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About face: Premier admits mistakes in handling of integrity issues

Politics

Premier Annastacia Palaszczuk has admitted her government could have done a better job acting on integrity issues, saying she wanted the public to have confidence in her commitment to accountability.

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Under constant fire in recent weeks over claims by senior public servants of political interference in their work, Palaszczuk said she did not want Queensland’s bureaucrats to think the government would ignore any concerns they had.

Her comments signal a big shift in the government’s handling of the integrity crisis, which it has claimed up until now was largely due to Opposition ‘mud slinging’.

Palaszczuk said her director-general, Rachel Hunter, would write to all the state’s public servants today to remind them of their obligations to report integrity concerns.

“I acknowledge some things could have done better,” she said.

“Some people don’t think they were listened to and I don’t want that.

“I want the public to have confidence in our robust institutions in this state.”

She was speaking after the state’s former archivist, who claims he was pushed out of the job over his concerns of interference, called for the release of a secret report into a minister’s email scandal.

Among a number of concessions on the integrity controversy, Palaszczuk said the government was consulting wit the Crime and Corruption Commission on whether the report should be released.

Former state archivist Mike Summerell says there was interference in his record-keeping role, potentially resulting in parliament being misled.

He has now revealed that his confidential 2017 report into a scandal involving Transport Minister Mark Bailey using his private email accounts for official business still hasn’t been released.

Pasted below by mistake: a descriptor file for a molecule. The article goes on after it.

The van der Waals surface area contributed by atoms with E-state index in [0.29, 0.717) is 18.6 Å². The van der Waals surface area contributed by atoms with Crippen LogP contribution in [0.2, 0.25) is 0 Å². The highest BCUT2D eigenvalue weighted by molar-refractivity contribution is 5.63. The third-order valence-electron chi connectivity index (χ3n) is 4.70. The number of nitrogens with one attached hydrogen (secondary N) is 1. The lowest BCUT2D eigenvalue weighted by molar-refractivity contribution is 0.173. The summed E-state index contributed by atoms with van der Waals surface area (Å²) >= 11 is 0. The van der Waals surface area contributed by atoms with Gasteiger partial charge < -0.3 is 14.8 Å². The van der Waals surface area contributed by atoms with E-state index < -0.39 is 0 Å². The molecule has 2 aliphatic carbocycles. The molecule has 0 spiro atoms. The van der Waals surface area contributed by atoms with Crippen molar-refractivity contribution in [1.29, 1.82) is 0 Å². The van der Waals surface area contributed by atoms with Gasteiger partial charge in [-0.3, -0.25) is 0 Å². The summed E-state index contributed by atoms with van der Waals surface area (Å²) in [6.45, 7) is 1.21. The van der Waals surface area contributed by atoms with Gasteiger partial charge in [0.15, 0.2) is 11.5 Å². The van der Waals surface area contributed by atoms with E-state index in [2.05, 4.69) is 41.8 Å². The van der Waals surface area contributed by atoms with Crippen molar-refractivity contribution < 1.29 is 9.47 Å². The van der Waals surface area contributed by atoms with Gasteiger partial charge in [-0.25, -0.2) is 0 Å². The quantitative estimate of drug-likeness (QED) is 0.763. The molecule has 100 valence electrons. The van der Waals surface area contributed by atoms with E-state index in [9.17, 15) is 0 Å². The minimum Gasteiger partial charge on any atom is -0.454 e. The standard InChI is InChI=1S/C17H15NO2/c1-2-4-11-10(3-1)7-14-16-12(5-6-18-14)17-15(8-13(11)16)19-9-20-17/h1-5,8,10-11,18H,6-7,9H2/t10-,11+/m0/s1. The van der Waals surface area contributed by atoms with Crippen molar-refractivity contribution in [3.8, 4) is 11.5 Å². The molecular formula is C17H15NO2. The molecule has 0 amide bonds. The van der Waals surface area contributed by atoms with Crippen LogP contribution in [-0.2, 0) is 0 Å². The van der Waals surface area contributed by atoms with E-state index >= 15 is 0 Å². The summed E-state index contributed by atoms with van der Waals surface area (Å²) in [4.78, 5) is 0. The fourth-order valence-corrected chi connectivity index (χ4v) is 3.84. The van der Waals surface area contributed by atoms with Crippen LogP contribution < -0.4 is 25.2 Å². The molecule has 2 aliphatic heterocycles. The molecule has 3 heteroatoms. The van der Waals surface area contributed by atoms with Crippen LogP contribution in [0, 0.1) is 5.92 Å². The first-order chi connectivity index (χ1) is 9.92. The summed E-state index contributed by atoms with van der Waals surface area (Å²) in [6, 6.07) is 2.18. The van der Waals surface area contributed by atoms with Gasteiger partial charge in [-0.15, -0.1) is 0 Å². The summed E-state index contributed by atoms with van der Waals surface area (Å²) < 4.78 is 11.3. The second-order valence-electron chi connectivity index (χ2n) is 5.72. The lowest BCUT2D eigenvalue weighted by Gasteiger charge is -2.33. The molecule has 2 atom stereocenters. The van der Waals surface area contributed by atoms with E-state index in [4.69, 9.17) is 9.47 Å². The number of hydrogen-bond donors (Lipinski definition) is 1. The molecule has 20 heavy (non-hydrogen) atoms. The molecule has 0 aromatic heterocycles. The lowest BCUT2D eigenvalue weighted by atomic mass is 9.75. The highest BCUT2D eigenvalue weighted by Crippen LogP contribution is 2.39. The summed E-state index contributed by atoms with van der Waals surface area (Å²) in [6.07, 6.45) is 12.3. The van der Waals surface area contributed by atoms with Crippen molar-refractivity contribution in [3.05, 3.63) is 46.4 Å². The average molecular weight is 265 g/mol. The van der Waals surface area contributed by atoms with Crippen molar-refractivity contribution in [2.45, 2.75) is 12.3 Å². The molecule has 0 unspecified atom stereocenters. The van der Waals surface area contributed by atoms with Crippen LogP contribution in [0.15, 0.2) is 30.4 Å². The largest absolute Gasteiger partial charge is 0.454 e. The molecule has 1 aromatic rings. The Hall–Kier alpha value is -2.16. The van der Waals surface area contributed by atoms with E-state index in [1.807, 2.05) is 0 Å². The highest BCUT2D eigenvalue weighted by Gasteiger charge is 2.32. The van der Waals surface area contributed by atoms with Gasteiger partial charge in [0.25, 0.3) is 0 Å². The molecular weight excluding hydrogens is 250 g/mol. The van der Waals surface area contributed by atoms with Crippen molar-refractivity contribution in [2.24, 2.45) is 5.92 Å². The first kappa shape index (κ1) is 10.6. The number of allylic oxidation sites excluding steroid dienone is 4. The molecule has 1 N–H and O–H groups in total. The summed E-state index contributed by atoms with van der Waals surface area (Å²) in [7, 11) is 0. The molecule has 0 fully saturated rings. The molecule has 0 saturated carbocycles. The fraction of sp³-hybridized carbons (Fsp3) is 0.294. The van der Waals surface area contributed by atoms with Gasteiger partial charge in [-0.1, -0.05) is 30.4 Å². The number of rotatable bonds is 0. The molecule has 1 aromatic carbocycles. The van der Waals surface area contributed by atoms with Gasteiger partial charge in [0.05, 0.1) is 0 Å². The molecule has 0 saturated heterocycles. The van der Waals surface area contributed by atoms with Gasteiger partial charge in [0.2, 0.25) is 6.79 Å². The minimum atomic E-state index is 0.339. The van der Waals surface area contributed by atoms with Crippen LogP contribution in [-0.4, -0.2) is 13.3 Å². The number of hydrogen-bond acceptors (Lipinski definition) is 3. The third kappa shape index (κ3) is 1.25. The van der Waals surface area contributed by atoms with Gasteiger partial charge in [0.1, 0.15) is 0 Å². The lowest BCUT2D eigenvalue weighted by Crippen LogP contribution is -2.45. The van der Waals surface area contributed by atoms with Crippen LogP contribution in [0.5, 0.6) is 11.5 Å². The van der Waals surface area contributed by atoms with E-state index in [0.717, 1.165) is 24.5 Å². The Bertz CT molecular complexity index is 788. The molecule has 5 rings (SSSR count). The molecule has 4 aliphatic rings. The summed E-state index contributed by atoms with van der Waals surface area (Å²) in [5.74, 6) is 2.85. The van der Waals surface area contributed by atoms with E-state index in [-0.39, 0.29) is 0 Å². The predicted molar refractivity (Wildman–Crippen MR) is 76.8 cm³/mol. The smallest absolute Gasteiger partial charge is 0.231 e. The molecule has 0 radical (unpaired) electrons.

“I considered the Minister Bailey investigation was one of significant public interest and that there would be an expectation that the report would be made public,” Summerell said.

The Crime and Corruption Commission cleared Mr Bailey of wrongdoing, but the former archivist said the government has been sitting on his report for more than four years.

Summerell said the government should release the document to show that it still values integrity, transparency and accountability.

In another concession, the Premier said a Queens Counsel wold not investigate Summerell’s claims rather than Rachel Hunter, admitting Ms Hunter was concerned about perceptions of a conflict of interest.

The QC investigation would be kept “at arm’s length from the government” and their report released without any oversight from the government, she said.

Apart from Summerell’s claims, outgoing Integrity Commissioner Nikola Stepanov alleges a laptop was taken from her office and wiped, and that the government tried to have her sacked.

The CCC is investigating Dr Stepanov’s complaint.

Summerell later praised the Premier’s about face, saying she deserved a lot of credit.

“I hope it is the start of an true Integrity legacy for the Premier and I hope she grasps the opportunity to continue to lead in this space,” he said.

 

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